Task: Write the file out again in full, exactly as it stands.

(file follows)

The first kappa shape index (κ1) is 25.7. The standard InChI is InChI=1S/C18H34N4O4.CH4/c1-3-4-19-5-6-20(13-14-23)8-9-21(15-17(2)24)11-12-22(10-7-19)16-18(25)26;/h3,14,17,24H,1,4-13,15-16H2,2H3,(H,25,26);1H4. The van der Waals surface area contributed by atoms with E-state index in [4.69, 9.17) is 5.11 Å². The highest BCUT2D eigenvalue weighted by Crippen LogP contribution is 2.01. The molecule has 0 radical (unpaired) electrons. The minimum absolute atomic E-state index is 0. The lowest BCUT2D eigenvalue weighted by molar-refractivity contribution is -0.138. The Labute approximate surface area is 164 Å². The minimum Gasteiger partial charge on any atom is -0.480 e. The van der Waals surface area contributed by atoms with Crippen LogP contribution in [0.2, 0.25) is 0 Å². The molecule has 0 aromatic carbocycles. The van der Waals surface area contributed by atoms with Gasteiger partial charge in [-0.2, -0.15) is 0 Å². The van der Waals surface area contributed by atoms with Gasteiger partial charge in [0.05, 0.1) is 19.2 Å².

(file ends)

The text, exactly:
The first kappa shape index (κ1) is 25.7. The standard InChI is InChI=1S/C18H34N4O4.CH4/c1-3-4-19-5-6-20(13-14-23)8-9-21(15-17(2)24)11-12-22(10-7-19)16-18(25)26;/h3,14,17,24H,1,4-13,15-16H2,2H3,(H,25,26);1H4. The van der Waals surface area contributed by atoms with E-state index in [4.69, 9.17) is 5.11 Å². The highest BCUT2D eigenvalue weighted by Crippen LogP contribution is 2.01. The molecule has 0 radical (unpaired) electrons. The minimum absolute atomic E-state index is 0. The lowest BCUT2D eigenvalue weighted by molar-refractivity contribution is -0.138. The Labute approximate surface area is 164 Å². The minimum Gasteiger partial charge on any atom is -0.480 e. The van der Waals surface area contributed by atoms with Crippen LogP contribution in [0.2, 0.25) is 0 Å². The molecule has 0 aromatic carbocycles. The van der Waals surface area contributed by atoms with Gasteiger partial charge in [-0.2, -0.15) is 0 Å². The van der Waals surface area contributed by atoms with Gasteiger partial charge in [0.05, 0.1) is 19.2 Å².